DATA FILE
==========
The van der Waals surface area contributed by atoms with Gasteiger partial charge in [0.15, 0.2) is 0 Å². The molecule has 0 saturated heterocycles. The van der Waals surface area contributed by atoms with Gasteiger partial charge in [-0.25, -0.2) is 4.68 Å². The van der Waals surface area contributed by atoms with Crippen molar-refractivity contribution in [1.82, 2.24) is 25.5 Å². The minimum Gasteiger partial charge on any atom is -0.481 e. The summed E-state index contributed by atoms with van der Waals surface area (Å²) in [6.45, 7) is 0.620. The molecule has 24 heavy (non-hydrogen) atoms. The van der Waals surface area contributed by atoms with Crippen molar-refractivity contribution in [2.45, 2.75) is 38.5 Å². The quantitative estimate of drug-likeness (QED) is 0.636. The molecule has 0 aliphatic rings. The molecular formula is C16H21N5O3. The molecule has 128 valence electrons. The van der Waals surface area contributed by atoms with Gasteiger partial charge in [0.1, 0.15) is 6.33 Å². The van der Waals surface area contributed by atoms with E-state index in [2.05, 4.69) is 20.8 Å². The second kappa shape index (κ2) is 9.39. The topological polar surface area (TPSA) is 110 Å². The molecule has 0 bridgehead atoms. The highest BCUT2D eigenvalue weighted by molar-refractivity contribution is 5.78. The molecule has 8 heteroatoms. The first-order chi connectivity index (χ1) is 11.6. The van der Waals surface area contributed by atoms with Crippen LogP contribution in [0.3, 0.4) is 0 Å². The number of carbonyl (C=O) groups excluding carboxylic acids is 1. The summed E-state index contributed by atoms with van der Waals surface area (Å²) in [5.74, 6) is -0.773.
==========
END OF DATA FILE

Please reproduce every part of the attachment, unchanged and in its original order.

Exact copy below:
The van der Waals surface area contributed by atoms with Gasteiger partial charge in [0.15, 0.2) is 0 Å². The molecule has 0 saturated heterocycles. The van der Waals surface area contributed by atoms with Gasteiger partial charge in [-0.25, -0.2) is 4.68 Å². The van der Waals surface area contributed by atoms with Crippen molar-refractivity contribution in [1.82, 2.24) is 25.5 Å². The minimum Gasteiger partial charge on any atom is -0.481 e. The summed E-state index contributed by atoms with van der Waals surface area (Å²) in [6.45, 7) is 0.620. The molecule has 24 heavy (non-hydrogen) atoms. The van der Waals surface area contributed by atoms with Crippen molar-refractivity contribution in [2.45, 2.75) is 38.5 Å². The quantitative estimate of drug-likeness (QED) is 0.636. The molecule has 0 aliphatic rings. The molecular formula is C16H21N5O3. The molecule has 128 valence electrons. The van der Waals surface area contributed by atoms with Gasteiger partial charge in [0.1, 0.15) is 6.33 Å². The van der Waals surface area contributed by atoms with E-state index in [2.05, 4.69) is 20.8 Å². The second kappa shape index (κ2) is 9.39. The topological polar surface area (TPSA) is 110 Å². The molecule has 0 bridgehead atoms. The highest BCUT2D eigenvalue weighted by molar-refractivity contribution is 5.78. The molecule has 8 heteroatoms. The first-order chi connectivity index (χ1) is 11.6. The van der Waals surface area contributed by atoms with Crippen LogP contribution in [0.3, 0.4) is 0 Å². The number of carbonyl (C=O) groups excluding carboxylic acids is 1. The summed E-state index contributed by atoms with van der Waals surface area (Å²) in [5.74, 6) is -0.773.